Common winter visitor; uncommon passage migrant. Often in small numbers in many agricultural areas throughout Kuwait. It is a shy bird and will burst out of thickets giving a distinctive ticking “zip” flight call.
Where in Kuwait
It is the most common of wintering thrush species in Kuwait and easily seen in mature gardens, parks and areas with date palms. It is recorded in the Jahra Area, at Green Island and as far west as Al Abraq
In the world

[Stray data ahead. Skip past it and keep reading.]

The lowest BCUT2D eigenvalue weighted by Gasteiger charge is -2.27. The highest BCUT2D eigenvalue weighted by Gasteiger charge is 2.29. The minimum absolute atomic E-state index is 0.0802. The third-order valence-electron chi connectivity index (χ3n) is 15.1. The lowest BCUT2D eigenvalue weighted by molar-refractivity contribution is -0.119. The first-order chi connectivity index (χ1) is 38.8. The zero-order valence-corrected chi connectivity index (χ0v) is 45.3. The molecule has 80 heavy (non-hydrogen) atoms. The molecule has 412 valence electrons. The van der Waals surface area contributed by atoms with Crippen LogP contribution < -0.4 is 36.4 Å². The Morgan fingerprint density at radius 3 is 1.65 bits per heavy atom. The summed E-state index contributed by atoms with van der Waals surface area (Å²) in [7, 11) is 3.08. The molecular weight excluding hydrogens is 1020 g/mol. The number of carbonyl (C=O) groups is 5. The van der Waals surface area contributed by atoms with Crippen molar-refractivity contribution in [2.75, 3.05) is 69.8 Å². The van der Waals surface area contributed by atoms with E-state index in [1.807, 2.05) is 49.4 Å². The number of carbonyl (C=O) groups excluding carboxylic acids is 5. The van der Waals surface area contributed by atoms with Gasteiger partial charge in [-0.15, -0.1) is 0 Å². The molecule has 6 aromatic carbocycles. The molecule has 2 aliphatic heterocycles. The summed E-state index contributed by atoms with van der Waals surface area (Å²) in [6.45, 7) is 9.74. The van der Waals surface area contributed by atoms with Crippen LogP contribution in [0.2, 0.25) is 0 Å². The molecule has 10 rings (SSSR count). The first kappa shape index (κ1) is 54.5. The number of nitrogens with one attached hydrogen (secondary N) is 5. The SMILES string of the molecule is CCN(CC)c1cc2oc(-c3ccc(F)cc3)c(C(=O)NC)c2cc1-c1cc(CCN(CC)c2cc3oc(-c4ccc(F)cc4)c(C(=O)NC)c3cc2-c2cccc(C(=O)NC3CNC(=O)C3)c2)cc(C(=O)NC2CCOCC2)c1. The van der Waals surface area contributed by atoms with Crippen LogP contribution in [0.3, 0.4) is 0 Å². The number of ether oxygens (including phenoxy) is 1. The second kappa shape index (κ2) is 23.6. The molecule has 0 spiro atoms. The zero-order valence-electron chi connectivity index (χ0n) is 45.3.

It has an extremely large range and in Europe, trends since 1980 show that populations have undergone a moderate decline. It is widespread throughout Europe reaching east to Siberia. Populations in the north of the range are migratory; the wintering areas extend down into North Africa, whereas in central Europe including the UK, populations tend to be resident throughout the year. Towards the end of summer if the ground is too hard to obtain earthworms, they take snails and break the shells by tapping them on stones. These 'snail anvils' can often be found in gardens with the remains of a snail around them. This behaviour is unique to this species. It is not usually gregarious and unlike the more nomadic Fieldfare and Redwing, the Song Thrush tends to return regularly to the same wintering areas